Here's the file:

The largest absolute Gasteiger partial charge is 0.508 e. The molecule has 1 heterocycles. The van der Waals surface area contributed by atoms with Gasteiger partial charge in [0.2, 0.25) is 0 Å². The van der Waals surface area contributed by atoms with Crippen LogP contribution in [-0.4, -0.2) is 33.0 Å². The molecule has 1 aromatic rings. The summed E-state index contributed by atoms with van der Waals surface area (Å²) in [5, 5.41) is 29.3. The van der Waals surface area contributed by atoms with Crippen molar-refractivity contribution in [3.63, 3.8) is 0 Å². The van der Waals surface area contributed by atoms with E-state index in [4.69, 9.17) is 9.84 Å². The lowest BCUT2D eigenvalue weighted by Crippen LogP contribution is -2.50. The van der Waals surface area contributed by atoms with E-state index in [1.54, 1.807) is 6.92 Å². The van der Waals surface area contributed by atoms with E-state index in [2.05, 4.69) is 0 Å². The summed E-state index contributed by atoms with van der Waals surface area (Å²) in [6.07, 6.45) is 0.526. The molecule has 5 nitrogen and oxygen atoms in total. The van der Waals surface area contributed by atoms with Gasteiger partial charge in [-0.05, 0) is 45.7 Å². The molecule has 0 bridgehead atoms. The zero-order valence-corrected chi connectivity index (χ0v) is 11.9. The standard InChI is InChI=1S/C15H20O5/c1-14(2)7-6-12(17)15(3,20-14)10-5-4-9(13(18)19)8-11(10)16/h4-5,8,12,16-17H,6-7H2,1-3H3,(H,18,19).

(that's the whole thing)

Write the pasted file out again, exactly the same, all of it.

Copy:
The largest absolute Gasteiger partial charge is 0.508 e. The molecule has 1 heterocycles. The van der Waals surface area contributed by atoms with Gasteiger partial charge in [0.2, 0.25) is 0 Å². The van der Waals surface area contributed by atoms with Crippen LogP contribution in [-0.4, -0.2) is 33.0 Å². The molecule has 1 aromatic rings. The summed E-state index contributed by atoms with van der Waals surface area (Å²) in [5, 5.41) is 29.3. The van der Waals surface area contributed by atoms with Crippen molar-refractivity contribution in [3.63, 3.8) is 0 Å². The van der Waals surface area contributed by atoms with E-state index in [4.69, 9.17) is 9.84 Å². The lowest BCUT2D eigenvalue weighted by Crippen LogP contribution is -2.50. The van der Waals surface area contributed by atoms with E-state index in [1.54, 1.807) is 6.92 Å². The van der Waals surface area contributed by atoms with E-state index in [2.05, 4.69) is 0 Å². The summed E-state index contributed by atoms with van der Waals surface area (Å²) in [6.07, 6.45) is 0.526. The molecule has 5 nitrogen and oxygen atoms in total. The van der Waals surface area contributed by atoms with Gasteiger partial charge in [-0.05, 0) is 45.7 Å². The molecule has 0 bridgehead atoms. The zero-order valence-corrected chi connectivity index (χ0v) is 11.9. The standard InChI is InChI=1S/C15H20O5/c1-14(2)7-6-12(17)15(3,20-14)10-5-4-9(13(18)19)8-11(10)16/h4-5,8,12,16-17H,6-7H2,1-3H3,(H,18,19).